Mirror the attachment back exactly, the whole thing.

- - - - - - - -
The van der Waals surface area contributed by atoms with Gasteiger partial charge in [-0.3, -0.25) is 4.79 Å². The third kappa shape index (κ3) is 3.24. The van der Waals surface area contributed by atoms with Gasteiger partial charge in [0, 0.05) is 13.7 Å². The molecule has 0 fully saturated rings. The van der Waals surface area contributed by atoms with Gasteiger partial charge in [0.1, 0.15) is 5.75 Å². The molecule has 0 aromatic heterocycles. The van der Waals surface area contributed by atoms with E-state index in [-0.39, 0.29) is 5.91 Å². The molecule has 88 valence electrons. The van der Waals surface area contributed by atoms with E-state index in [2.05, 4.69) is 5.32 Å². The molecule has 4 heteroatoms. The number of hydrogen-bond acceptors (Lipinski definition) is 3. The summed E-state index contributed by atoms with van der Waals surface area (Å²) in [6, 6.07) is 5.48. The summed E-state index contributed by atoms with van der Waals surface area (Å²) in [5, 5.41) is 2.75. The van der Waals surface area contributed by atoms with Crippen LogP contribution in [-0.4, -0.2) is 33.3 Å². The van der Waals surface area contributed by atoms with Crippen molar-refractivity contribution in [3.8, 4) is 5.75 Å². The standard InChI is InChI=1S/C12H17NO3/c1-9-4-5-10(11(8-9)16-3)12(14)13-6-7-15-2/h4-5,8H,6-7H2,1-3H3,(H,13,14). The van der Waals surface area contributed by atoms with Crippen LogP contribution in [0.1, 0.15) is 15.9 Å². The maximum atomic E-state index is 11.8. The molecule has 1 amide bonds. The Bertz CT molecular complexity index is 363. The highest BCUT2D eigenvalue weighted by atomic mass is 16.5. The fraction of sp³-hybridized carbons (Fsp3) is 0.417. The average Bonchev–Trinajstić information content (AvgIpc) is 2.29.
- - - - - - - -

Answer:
The van der Waals surface area contributed by atoms with Gasteiger partial charge in [-0.3, -0.25) is 4.79 Å². The third kappa shape index (κ3) is 3.24. The van der Waals surface area contributed by atoms with Gasteiger partial charge in [0, 0.05) is 13.7 Å². The molecule has 0 fully saturated rings. The van der Waals surface area contributed by atoms with Gasteiger partial charge in [0.1, 0.15) is 5.75 Å². The molecule has 0 aromatic heterocycles. The van der Waals surface area contributed by atoms with E-state index in [-0.39, 0.29) is 5.91 Å². The molecule has 88 valence electrons. The van der Waals surface area contributed by atoms with E-state index in [2.05, 4.69) is 5.32 Å². The molecule has 4 heteroatoms. The number of hydrogen-bond acceptors (Lipinski definition) is 3. The summed E-state index contributed by atoms with van der Waals surface area (Å²) in [6, 6.07) is 5.48. The summed E-state index contributed by atoms with van der Waals surface area (Å²) in [5, 5.41) is 2.75. The van der Waals surface area contributed by atoms with Crippen LogP contribution in [-0.4, -0.2) is 33.3 Å². The van der Waals surface area contributed by atoms with Crippen molar-refractivity contribution in [3.8, 4) is 5.75 Å². The standard InChI is InChI=1S/C12H17NO3/c1-9-4-5-10(11(8-9)16-3)12(14)13-6-7-15-2/h4-5,8H,6-7H2,1-3H3,(H,13,14). The van der Waals surface area contributed by atoms with Crippen LogP contribution in [0.1, 0.15) is 15.9 Å². The maximum atomic E-state index is 11.8. The molecule has 1 amide bonds. The Bertz CT molecular complexity index is 363. The highest BCUT2D eigenvalue weighted by atomic mass is 16.5. The fraction of sp³-hybridized carbons (Fsp3) is 0.417. The average Bonchev–Trinajstić information content (AvgIpc) is 2.29.